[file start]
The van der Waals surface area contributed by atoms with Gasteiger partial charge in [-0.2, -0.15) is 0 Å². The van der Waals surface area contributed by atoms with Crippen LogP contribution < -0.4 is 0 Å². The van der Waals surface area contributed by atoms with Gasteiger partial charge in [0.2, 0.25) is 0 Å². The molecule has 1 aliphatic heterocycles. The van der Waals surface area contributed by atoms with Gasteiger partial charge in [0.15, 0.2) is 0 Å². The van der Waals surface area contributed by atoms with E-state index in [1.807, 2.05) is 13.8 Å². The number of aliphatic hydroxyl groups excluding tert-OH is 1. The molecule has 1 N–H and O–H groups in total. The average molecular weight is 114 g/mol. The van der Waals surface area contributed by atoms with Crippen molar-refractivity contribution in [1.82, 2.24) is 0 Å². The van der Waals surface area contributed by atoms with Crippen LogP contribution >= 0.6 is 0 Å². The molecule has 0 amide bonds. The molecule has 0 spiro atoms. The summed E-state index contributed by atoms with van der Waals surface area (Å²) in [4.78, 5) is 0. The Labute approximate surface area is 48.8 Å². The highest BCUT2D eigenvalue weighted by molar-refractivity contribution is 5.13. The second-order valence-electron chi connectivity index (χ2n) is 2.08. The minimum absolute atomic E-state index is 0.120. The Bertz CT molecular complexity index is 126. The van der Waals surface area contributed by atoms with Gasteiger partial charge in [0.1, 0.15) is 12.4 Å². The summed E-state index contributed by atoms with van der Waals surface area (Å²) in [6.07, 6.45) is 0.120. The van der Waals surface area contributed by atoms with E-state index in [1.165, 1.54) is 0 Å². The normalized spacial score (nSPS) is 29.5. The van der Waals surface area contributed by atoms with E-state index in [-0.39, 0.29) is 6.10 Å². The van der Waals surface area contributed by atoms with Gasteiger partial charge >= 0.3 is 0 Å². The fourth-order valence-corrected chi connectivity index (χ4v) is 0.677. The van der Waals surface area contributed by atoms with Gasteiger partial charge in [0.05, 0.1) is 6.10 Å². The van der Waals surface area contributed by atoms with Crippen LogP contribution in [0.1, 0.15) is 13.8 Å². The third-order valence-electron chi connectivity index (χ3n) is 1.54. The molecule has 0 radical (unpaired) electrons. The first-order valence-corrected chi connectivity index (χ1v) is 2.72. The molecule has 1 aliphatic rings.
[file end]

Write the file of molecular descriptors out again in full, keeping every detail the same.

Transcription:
The van der Waals surface area contributed by atoms with Gasteiger partial charge in [-0.2, -0.15) is 0 Å². The van der Waals surface area contributed by atoms with Crippen LogP contribution < -0.4 is 0 Å². The van der Waals surface area contributed by atoms with Gasteiger partial charge in [0.2, 0.25) is 0 Å². The molecule has 1 aliphatic heterocycles. The van der Waals surface area contributed by atoms with Gasteiger partial charge in [0.15, 0.2) is 0 Å². The van der Waals surface area contributed by atoms with E-state index in [1.807, 2.05) is 13.8 Å². The number of aliphatic hydroxyl groups excluding tert-OH is 1. The molecule has 1 N–H and O–H groups in total. The average molecular weight is 114 g/mol. The van der Waals surface area contributed by atoms with Crippen molar-refractivity contribution in [1.82, 2.24) is 0 Å². The van der Waals surface area contributed by atoms with Crippen LogP contribution >= 0.6 is 0 Å². The molecule has 0 amide bonds. The molecule has 0 spiro atoms. The summed E-state index contributed by atoms with van der Waals surface area (Å²) in [4.78, 5) is 0. The Labute approximate surface area is 48.8 Å². The highest BCUT2D eigenvalue weighted by molar-refractivity contribution is 5.13. The second-order valence-electron chi connectivity index (χ2n) is 2.08. The minimum absolute atomic E-state index is 0.120. The Bertz CT molecular complexity index is 126. The van der Waals surface area contributed by atoms with Gasteiger partial charge in [0.1, 0.15) is 12.4 Å². The summed E-state index contributed by atoms with van der Waals surface area (Å²) in [6.07, 6.45) is 0.120. The van der Waals surface area contributed by atoms with E-state index in [1.165, 1.54) is 0 Å². The normalized spacial score (nSPS) is 29.5. The van der Waals surface area contributed by atoms with E-state index in [-0.39, 0.29) is 6.10 Å². The van der Waals surface area contributed by atoms with Gasteiger partial charge >= 0.3 is 0 Å². The fourth-order valence-corrected chi connectivity index (χ4v) is 0.677. The van der Waals surface area contributed by atoms with Gasteiger partial charge in [0.05, 0.1) is 6.10 Å². The van der Waals surface area contributed by atoms with Crippen LogP contribution in [0.1, 0.15) is 13.8 Å². The third-order valence-electron chi connectivity index (χ3n) is 1.54. The molecule has 0 radical (unpaired) electrons. The first-order valence-corrected chi connectivity index (χ1v) is 2.72. The molecule has 1 aliphatic rings.